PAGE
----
Category Archives: Careers

How Do You Choose Your Nursing Internship?

difficulty in finding the right internshipInternships are now getting more popular with more and more employers looking for unpaid or paid work experience before graduation. Before, finishing your studies was the only important thing. However, these days, due to intense competition, companies are now seeking applicants that put themselves a cut above the rest.

But with a wealth of internship opportunities available locally and abroad, how do you choose which one is best for you? And how do you sift through quality placement offers to bogus and money-making ones?

Here are some tips on how you can choose the right internship for you:

1. Ask yourself, “In what field do I want to specialize in?”

choosing from internship opportunities

The real internship opportunities are not one-size-fits-all sorts of offers. One internship may provide community experience, while another offers senior care specialization. Whatever you choose, before you sign up, at least have an idea of what you want to do as a career upon graduation. If you do an internship that does not coincide with what you want to do after graduation, the work experience may be next to nothing.

To help you decide, you can check out your courses and see what you’ve taken a keen interest in or you might need help finding school nurse jobs in NYC. It is easy to see that especially if you’ve gotten to a point where you’ve doing clinical training, as well. Nursing is a mental and physical energy-consuming career, so consider being in a field that you are passionate about. If you do it purely for the money, it may burn you out and have you dreading to go to work for the rest of your life.

You can also ask your instructors regarding their opinions about your internship. They may give you their honest assessments as to your performance which can help you decide the right option for you.

2. Ask yourself, “Do I want a paid or unpaid internship job?”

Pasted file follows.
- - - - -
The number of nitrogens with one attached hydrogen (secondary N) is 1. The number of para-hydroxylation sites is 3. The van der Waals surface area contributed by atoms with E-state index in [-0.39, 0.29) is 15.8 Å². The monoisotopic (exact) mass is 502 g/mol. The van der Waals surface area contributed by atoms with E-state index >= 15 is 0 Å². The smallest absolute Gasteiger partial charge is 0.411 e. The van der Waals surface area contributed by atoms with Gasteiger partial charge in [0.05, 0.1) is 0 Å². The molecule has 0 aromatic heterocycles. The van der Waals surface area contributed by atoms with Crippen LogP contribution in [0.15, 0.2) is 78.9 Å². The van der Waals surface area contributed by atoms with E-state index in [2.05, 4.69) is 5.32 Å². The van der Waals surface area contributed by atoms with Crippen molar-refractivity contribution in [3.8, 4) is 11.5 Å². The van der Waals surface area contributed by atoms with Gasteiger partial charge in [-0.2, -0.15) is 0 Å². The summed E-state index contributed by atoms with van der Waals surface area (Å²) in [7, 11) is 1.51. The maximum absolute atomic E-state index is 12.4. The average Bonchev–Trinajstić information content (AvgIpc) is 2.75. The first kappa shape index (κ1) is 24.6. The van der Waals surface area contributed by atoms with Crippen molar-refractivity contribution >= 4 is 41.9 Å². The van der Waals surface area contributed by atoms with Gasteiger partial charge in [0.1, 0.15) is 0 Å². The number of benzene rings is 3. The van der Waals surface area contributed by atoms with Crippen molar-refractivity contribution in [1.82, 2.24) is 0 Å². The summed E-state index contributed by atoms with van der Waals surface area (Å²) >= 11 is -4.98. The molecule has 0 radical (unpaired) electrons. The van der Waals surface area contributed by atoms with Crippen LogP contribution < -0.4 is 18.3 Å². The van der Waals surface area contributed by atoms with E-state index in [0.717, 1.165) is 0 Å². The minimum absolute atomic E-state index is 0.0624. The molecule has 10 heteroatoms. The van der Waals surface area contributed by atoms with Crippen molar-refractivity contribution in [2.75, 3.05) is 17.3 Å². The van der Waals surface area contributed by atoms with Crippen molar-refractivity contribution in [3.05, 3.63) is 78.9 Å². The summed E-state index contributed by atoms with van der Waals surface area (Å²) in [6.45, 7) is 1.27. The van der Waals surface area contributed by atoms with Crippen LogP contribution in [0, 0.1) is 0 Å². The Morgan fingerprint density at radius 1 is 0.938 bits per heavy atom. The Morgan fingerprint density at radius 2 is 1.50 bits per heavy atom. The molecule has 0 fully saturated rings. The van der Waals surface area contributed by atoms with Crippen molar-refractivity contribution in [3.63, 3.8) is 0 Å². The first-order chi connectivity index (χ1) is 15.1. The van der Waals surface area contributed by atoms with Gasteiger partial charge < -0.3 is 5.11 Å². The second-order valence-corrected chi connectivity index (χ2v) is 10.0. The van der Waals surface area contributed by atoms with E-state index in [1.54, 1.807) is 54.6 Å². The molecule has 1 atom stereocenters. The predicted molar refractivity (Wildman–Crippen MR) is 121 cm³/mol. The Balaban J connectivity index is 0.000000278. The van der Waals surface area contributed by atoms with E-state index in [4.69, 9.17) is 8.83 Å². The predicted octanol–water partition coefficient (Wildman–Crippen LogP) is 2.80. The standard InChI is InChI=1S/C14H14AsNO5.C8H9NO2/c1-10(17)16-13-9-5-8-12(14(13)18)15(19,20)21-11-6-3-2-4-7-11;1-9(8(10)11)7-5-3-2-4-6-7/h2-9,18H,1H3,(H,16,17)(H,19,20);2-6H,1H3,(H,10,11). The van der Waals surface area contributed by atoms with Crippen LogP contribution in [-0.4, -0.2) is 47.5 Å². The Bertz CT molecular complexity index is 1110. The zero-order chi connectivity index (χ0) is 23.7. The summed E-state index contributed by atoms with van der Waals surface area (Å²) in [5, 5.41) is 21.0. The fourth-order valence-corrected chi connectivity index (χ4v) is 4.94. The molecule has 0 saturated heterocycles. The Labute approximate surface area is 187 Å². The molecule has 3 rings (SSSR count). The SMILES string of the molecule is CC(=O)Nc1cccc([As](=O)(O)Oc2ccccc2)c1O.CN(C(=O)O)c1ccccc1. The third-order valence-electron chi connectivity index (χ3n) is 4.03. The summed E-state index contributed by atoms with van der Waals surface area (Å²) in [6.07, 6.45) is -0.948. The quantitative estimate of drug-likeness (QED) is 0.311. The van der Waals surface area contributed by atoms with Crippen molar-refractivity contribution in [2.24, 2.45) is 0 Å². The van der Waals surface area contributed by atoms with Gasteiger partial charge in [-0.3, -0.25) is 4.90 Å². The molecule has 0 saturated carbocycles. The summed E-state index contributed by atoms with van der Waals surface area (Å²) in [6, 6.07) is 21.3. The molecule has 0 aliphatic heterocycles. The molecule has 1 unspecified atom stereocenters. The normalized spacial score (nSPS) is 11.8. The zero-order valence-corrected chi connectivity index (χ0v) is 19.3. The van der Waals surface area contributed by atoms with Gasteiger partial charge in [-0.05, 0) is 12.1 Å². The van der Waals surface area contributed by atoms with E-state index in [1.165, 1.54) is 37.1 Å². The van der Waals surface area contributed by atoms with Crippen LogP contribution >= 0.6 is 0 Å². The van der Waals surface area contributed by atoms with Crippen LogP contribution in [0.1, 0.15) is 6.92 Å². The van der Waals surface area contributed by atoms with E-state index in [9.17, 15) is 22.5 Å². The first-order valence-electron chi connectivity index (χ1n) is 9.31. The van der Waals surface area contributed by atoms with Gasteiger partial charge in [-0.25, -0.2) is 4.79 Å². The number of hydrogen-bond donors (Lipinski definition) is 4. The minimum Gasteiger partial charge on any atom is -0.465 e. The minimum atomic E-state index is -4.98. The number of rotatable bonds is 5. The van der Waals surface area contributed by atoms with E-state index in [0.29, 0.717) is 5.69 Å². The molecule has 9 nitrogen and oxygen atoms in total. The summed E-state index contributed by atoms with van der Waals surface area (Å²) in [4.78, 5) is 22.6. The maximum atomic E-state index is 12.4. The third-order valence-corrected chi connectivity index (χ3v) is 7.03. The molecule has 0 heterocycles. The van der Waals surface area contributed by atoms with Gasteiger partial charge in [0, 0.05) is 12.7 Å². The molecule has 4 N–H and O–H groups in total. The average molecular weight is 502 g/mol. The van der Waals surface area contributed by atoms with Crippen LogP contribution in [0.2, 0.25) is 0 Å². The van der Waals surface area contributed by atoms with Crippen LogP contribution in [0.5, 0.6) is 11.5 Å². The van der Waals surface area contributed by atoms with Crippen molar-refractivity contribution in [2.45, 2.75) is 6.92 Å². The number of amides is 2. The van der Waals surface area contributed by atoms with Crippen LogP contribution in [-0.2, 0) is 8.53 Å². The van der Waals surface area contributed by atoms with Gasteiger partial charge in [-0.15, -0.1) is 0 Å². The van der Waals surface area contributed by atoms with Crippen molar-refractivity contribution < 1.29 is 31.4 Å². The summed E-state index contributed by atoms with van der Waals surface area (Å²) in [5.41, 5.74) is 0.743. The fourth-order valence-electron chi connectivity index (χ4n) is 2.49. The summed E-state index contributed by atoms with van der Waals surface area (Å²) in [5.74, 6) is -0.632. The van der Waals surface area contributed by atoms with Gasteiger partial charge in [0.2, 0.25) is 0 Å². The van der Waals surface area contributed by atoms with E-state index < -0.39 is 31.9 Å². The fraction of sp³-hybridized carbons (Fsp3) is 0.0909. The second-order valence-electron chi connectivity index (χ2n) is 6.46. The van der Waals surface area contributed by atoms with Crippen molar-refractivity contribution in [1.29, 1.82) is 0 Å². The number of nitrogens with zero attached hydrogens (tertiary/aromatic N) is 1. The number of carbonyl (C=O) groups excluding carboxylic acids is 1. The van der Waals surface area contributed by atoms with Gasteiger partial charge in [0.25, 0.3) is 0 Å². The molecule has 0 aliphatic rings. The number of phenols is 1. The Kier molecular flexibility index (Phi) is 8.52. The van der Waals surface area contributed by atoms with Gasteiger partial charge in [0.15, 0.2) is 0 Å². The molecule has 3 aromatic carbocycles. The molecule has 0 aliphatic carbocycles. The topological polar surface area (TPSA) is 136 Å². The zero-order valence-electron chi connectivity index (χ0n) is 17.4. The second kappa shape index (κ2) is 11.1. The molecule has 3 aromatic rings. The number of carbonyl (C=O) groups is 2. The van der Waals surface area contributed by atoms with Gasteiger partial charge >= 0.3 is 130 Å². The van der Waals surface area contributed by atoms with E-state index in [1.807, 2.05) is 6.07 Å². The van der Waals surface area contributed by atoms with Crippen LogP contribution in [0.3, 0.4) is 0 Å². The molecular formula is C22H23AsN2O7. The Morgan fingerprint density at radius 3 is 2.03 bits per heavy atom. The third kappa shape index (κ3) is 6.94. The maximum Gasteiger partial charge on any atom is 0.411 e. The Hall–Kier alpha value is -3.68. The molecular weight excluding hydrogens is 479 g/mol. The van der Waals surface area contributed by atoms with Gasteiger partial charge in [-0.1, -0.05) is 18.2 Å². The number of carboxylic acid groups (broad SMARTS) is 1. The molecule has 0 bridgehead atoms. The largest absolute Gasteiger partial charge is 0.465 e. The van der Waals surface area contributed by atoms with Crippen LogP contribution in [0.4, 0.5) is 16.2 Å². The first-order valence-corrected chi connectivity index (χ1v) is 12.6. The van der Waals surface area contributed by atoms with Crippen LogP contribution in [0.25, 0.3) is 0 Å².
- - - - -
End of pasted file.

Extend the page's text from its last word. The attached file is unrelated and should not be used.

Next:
unpaid work?On face value, a paid internship wins over an unpaid one because there is always an idea that it is harder to be accepted in. While that may be true, you also have to remember that paid opportunities are also more demanding than unpaid ones. That is okay if you’re doing the internship full-time during summer break; however, if you are juggling study and internship work, you may want to back off a bit and go with an unpaid opportunity. As a student, your grades should never be compromised with your internship work, so if your schedule allows for it, focus on just one and do your internship during school break. It can be a big sacrifice (well, who likes working during summer break?) but the efforts are paid off when you graduate.

3. Ask yourself, “Which internship provider should I choose?”

ER nurse interns in a busy hospitalThe best internship opportunities come from your school’s network. There is a reason why they are well-connected with your school, and that is mainly because these companies are most likely to offer you work upon graduation. Your school also values partnership, and so if you sign up for internship job offers, you are sure to get college credits for your work.

Any internship offers as recommended by your university are most likely to be the most competitive posts to apply for, but it can be a big plus for you career-wise if you get accepted to any of them. Getting approved shows that you are qualified for the job and that you are serious about getting a good career after graduation.

Check your local boards and as early as your first year, know the requirements for these internship offers. It is important to know what you are signing up for, so make the most of your time and study and work towards that goal.

It can be difficult to choose internship posts especially with the wealth of information and offers online and offline. But, the best thing to do is to stick with what you want to do on the field that you want to specialize in, know the best time to do your internship, and check with your school for their recommendations.